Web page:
Based on the success with managing ascites, TIPS has also been applied to hepatic hydrothorax, which occurs in 5% to 10% of cirrhotic patients and can lead to significant shortness of breath and inability to perform normal daily activities. Similar to ascites, TIPS is not used for primary therapy but instead is reserved for patients who are refractory to medical management. Patients requiring multiple thoracenteses or chest tubes can benefit from TIPS, with a beneficial response reported in 74% to 79% of patients undergoing the procedure (Dhanasekaran et al, 2010; Gordon et al, 1997; Spencer et al, 2002). Of those who respond, about two thirds have complete resolution of the hydrothorax, and the remainder experience partial resolution of the effusion but are symptomatically improved, with either decreased or resolved dyspnea. In our experience (Spencer et al, 2002), the patients who showed no clinical response to TIPS were all critically ill with elements of multiorgan failure, and 30-day mortality was 83%. Thus TIPS is unlikely to be helpful as a last-ditch effort to improve pulmonary function in severely ill patients on mechanical ventilation.

Budd-Chiari Syndrome

Since the early 1990s, TIPS has also been used to relieve the portal hypertension and hepatic congestion associated with Budd-Chiari syndrome (Ochs et al, 1993). The results obtained depend on the patient’s physiologic status. Several studies (Khuroo et al, 2005; Blum et al, 1995) have shown that a more fulminant presentation correlates with decreased survival; however, patients with a more chronic form of Budd-Chiari syndrome have fairly good results with TIPS. The largest series of TIPS done for Budd-Chiari syndrome included 124 patients (Garcia-Pagan et al, 2008b). The 1- and 10-year transplant-free survival rates were 88% and 69%. This was significantly better than expected for this patient population and has led to a change in the guidelines so that TIPS is now a recommended treatment in patients who fail anticoagulation therapy (Boyer & Haskal, 2010). This study also demonstrated that patients with a greater degree of hepatic dysfunction did not benefit as much as those with better preserved hepatic function.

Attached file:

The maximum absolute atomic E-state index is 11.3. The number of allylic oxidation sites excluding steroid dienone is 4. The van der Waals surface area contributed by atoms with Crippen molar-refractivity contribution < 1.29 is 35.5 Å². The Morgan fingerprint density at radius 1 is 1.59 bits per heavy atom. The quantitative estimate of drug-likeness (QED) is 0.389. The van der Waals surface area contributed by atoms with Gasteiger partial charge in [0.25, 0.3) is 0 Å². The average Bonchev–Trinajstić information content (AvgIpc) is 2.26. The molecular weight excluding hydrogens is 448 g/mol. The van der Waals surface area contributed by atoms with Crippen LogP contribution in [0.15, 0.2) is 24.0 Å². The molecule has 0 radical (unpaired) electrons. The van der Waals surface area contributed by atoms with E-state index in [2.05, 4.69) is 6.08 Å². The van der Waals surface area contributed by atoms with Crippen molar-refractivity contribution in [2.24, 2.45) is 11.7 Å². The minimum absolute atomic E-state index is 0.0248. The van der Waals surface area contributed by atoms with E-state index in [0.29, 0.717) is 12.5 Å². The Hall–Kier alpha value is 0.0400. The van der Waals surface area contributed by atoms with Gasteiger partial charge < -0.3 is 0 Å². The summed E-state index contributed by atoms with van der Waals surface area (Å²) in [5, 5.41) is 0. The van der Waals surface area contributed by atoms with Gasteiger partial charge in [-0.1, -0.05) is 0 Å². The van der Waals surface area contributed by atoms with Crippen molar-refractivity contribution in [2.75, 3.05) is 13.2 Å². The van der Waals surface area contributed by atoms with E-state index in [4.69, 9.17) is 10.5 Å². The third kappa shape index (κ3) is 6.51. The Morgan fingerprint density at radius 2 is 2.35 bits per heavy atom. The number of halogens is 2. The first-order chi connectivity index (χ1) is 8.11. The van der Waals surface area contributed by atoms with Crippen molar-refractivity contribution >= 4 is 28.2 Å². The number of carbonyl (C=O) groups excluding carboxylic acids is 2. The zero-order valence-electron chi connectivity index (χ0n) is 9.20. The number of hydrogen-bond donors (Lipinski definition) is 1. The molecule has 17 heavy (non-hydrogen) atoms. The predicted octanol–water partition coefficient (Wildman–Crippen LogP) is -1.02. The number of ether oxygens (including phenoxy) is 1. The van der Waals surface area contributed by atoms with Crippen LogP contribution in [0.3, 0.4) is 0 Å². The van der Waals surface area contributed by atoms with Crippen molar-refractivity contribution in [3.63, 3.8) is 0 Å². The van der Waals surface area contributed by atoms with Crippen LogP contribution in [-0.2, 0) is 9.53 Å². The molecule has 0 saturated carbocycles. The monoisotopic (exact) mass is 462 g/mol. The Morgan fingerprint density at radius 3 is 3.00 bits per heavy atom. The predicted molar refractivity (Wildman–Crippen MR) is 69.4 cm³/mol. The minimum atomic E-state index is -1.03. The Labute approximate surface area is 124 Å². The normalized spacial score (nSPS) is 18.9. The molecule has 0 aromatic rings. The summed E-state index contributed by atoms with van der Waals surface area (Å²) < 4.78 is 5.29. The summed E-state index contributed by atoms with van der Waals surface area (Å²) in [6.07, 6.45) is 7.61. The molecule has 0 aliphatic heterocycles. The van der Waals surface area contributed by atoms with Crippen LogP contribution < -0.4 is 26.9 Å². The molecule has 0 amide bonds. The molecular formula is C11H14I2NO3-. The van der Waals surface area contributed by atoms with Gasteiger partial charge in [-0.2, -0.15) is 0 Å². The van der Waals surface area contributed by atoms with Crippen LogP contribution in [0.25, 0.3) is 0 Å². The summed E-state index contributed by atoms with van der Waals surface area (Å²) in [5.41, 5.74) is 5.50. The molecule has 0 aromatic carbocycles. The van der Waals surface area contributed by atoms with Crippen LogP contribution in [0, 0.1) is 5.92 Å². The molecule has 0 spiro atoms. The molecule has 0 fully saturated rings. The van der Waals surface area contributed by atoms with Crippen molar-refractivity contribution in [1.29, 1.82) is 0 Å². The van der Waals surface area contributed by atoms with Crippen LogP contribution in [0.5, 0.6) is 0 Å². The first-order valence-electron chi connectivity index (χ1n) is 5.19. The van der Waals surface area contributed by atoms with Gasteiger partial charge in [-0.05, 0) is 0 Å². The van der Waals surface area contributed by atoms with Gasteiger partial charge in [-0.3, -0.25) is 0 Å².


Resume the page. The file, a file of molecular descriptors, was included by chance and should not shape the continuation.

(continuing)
Portal Vein Occlusion

Portal vein (PV) occlusion is one indication for TIPS that sometimes arises even in patients without severe cirrhosis. The benefit of TIPS is that it provides a pathway into the portal system for introduction of mechanical thrombolytic devices (Fig. 76E.2) and also provides outflow to help maintain flow once portal patency is reestablished. TIPS has also been shown to be beneficial in treating portal hypertensive complications in patients with portal thrombosis who are awaiting liver transplantation (Bauer et al, 2006). The technical success rate for establishing a shunt and maintaining patency of the portal system is 70% to 100% (Bilbao et al, 2004; Radosevich et al, 1993), with the technical failures a result of the inability to traverse the portal occlusion. Clinical success—that is, termination of hemorrhage—was achieved in all patients in whom a TIPS was successfully created. This approach needs to be carefully considered in consult with a liver transplant surgeon and transplant hepatologist in transplant candidates, because TIPS placement in this setting can compromise access to the proximal PV, which has the potential to influence the outcome of liver replacement.

Preoperative Decompression

A relatively new application of TIPS has been for preoperative portal decompression in patients who need to undergo major intraabdominal, nonhepatic operations (see Chapter 70B; Azoulay et al, 2001; Gil et al, 2004; Schlenker et al, 2009). For patients with severe portal hypertension that requires colonic resection, the operative mortality can be quite high. Portal hypertension poses a risk in terms of dilated collateral veins, increased risk of operative bleeding, and the possibility of portal hypertension–related ascites, causing infectious complications or incisional ascites leakage postoperatively. In the reports of TIPS for this indication, the operations were carried out without excessive bleeding or ascitic complications.